Brexit Hell: The Atlantic

Britons cast their fateful votes two and a half years ago, narrowly deciding in favor of withdrawing from the European Union. What followed has been a string of broken promises, failed agreements, no-confidence votes and cabinet resignations. Prime Minister Theresa May has defied tradition by clinging to her position despite no-confidence votes from the opposition and her own party. She keeps the job only because other conservative leaders worry about taking on what may be an impossible task. May shuttles back and forth between London and Brussels, trying to negotiate a package that will muster enough votes in Parliament. Yasmeen Serhan writes in the Atlantic that a scenario worse than the current state of affairs is a general election won by the Labour Party, led by Jeremy Corbyn. So Brexit hardliners in May’s own Conservative Party and the Northern Irish Democratic Unionist Party are willing to keep May in place to finish the messy task. The March 29 deadline looms, and if more economic pain and chaos ensue, British voters could demonstrate a change of heart, installing new leadership in the next general election. – YaleGlobal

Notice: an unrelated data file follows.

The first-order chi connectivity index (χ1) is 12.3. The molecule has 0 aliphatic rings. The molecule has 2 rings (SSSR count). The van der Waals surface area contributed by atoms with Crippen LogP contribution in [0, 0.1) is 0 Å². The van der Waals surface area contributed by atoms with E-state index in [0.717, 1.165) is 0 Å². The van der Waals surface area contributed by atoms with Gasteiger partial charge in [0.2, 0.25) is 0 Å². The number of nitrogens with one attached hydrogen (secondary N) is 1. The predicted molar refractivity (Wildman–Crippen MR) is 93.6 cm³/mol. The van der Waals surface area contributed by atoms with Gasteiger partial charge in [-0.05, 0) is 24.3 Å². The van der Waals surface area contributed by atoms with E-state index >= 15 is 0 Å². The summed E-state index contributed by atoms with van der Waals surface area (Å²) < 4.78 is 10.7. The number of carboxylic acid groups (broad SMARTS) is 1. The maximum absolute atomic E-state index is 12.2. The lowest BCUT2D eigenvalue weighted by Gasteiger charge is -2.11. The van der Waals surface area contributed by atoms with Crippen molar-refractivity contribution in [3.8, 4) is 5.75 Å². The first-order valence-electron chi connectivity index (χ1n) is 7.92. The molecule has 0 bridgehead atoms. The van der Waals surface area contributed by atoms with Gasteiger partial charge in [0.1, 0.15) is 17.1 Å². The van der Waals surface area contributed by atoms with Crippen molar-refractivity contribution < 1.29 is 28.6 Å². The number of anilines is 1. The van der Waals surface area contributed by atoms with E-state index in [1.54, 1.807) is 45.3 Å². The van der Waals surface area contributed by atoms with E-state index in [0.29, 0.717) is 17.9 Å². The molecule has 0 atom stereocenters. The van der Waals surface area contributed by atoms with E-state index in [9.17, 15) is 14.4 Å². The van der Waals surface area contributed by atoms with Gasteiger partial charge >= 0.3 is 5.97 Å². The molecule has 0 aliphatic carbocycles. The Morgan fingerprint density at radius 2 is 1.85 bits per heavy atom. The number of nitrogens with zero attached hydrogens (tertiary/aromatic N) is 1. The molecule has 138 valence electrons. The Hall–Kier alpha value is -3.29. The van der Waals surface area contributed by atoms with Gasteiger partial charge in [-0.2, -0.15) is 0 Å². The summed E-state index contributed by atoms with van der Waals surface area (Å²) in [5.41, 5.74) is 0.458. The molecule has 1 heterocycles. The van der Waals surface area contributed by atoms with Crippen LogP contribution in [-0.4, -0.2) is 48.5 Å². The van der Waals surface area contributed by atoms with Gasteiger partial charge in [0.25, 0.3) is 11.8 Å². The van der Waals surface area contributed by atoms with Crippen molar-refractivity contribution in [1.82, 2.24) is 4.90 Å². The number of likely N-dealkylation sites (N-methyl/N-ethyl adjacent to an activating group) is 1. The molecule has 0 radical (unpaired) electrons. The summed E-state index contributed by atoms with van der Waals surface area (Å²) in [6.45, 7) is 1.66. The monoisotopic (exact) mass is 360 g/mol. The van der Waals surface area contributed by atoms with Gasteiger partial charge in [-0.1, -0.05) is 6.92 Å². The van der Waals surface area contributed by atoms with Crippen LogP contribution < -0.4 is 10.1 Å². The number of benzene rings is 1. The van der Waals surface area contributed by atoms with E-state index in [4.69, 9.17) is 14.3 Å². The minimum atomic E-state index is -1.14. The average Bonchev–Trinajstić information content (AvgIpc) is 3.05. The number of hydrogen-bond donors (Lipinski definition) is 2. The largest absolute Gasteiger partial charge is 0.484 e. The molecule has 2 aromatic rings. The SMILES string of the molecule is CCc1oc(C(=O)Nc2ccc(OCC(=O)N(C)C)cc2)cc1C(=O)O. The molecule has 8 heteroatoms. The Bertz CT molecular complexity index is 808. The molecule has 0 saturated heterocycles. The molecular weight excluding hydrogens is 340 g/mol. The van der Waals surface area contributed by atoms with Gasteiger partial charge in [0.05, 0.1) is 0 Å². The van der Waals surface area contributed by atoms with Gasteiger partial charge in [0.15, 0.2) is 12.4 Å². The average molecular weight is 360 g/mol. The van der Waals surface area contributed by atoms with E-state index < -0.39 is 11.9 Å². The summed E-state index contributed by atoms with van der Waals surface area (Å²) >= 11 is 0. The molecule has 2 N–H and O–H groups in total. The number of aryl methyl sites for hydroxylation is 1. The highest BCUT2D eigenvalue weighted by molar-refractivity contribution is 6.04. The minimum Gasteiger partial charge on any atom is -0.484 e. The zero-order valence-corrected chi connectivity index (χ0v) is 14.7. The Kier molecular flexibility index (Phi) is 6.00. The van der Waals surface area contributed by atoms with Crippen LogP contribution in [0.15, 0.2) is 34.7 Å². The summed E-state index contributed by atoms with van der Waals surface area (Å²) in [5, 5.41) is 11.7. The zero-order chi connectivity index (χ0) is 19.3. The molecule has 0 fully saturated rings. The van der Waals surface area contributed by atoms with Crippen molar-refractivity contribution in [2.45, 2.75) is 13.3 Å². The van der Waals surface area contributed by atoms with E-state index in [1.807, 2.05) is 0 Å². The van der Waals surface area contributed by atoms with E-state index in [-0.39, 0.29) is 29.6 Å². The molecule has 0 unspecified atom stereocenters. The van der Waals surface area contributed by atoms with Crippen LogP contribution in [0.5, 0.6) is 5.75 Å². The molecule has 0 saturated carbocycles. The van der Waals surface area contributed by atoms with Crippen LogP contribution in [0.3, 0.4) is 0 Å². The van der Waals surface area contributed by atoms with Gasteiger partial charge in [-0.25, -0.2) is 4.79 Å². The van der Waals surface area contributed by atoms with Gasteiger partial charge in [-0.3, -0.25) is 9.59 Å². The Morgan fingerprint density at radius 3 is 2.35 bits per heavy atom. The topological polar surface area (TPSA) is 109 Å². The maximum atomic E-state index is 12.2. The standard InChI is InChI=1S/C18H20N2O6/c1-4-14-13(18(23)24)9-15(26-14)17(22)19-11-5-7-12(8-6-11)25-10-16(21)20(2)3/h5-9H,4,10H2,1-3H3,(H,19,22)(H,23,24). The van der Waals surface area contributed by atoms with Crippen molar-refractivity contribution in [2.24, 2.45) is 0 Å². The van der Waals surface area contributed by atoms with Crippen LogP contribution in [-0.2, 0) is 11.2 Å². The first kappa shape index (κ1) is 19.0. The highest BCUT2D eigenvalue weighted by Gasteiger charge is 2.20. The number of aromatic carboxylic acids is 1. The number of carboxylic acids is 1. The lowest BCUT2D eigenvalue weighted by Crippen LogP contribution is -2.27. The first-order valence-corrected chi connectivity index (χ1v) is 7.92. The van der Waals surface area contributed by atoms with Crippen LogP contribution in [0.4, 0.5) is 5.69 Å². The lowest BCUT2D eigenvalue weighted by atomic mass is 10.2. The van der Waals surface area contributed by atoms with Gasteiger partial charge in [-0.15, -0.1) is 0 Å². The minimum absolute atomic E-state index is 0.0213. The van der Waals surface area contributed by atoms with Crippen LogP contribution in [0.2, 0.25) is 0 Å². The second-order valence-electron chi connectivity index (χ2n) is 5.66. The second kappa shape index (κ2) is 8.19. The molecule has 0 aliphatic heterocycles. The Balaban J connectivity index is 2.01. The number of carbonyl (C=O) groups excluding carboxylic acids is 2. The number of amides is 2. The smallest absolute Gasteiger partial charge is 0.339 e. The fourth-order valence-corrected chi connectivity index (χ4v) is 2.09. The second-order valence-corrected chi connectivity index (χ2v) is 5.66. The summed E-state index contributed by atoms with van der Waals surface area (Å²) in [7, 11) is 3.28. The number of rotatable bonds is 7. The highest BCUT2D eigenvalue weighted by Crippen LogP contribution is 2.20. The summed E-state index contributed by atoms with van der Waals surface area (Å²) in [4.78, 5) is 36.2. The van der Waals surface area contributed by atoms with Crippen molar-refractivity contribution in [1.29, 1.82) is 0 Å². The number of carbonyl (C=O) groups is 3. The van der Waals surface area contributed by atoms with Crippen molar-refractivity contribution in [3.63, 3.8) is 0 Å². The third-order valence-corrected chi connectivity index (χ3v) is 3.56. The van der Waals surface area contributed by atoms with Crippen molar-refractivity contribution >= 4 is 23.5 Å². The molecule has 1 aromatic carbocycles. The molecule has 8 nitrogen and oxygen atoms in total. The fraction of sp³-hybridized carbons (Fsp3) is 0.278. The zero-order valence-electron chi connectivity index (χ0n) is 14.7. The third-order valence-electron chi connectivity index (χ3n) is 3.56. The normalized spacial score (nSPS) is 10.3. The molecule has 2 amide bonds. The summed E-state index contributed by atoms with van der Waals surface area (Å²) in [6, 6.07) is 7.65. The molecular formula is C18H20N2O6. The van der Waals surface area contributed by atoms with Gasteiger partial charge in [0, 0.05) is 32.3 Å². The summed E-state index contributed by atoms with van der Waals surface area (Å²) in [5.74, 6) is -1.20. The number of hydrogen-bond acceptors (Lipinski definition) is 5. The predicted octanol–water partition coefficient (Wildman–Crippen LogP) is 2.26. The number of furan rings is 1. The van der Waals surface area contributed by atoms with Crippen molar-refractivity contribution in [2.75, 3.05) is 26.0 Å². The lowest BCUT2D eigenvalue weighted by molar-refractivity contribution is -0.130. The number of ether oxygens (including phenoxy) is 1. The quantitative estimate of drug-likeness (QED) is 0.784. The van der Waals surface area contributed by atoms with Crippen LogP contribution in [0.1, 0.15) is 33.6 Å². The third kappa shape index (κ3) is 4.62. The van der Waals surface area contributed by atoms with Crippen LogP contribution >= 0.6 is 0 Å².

Brexit Hell: The Atlantic

Britain’s only majority is one that staunchly opposes Theresa May’s Brexit deals
Yasmeen Serhan
Thursday, February 14, 2019

Read the article from the Atlantic about the difficulty of negotiating something as huge as Brexit in a divided electorate.

Yasmeen Serhan is a London-based assistant editor at the Atlantic.

Polls reported on by the Guardian suggest that most voters favor remaining with the European Union over the prime minister Brexit deal.

© 2019 The Atlantic Media Group